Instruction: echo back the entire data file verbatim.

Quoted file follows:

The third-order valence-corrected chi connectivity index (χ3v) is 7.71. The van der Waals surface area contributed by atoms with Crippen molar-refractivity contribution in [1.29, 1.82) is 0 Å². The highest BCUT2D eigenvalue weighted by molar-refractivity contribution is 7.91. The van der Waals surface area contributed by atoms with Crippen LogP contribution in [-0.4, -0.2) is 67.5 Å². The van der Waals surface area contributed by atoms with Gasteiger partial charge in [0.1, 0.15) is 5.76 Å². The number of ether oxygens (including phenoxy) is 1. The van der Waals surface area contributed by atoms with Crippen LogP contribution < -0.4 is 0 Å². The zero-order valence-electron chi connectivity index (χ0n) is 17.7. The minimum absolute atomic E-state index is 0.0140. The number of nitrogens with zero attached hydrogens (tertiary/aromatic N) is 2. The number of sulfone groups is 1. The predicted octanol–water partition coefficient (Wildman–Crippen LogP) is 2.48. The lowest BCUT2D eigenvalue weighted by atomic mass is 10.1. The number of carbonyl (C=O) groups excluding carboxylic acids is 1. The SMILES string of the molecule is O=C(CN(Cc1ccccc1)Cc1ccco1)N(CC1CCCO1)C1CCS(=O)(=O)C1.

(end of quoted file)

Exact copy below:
The third-order valence-corrected chi connectivity index (χ3v) is 7.71. The van der Waals surface area contributed by atoms with Crippen molar-refractivity contribution in [1.29, 1.82) is 0 Å². The highest BCUT2D eigenvalue weighted by molar-refractivity contribution is 7.91. The van der Waals surface area contributed by atoms with Crippen LogP contribution in [-0.4, -0.2) is 67.5 Å². The van der Waals surface area contributed by atoms with Gasteiger partial charge in [0.1, 0.15) is 5.76 Å². The number of ether oxygens (including phenoxy) is 1. The van der Waals surface area contributed by atoms with Crippen LogP contribution < -0.4 is 0 Å². The zero-order valence-electron chi connectivity index (χ0n) is 17.7. The minimum absolute atomic E-state index is 0.0140. The number of nitrogens with zero attached hydrogens (tertiary/aromatic N) is 2. The number of sulfone groups is 1. The predicted octanol–water partition coefficient (Wildman–Crippen LogP) is 2.48. The lowest BCUT2D eigenvalue weighted by atomic mass is 10.1. The number of carbonyl (C=O) groups excluding carboxylic acids is 1. The SMILES string of the molecule is O=C(CN(Cc1ccccc1)Cc1ccco1)N(CC1CCCO1)C1CCS(=O)(=O)C1.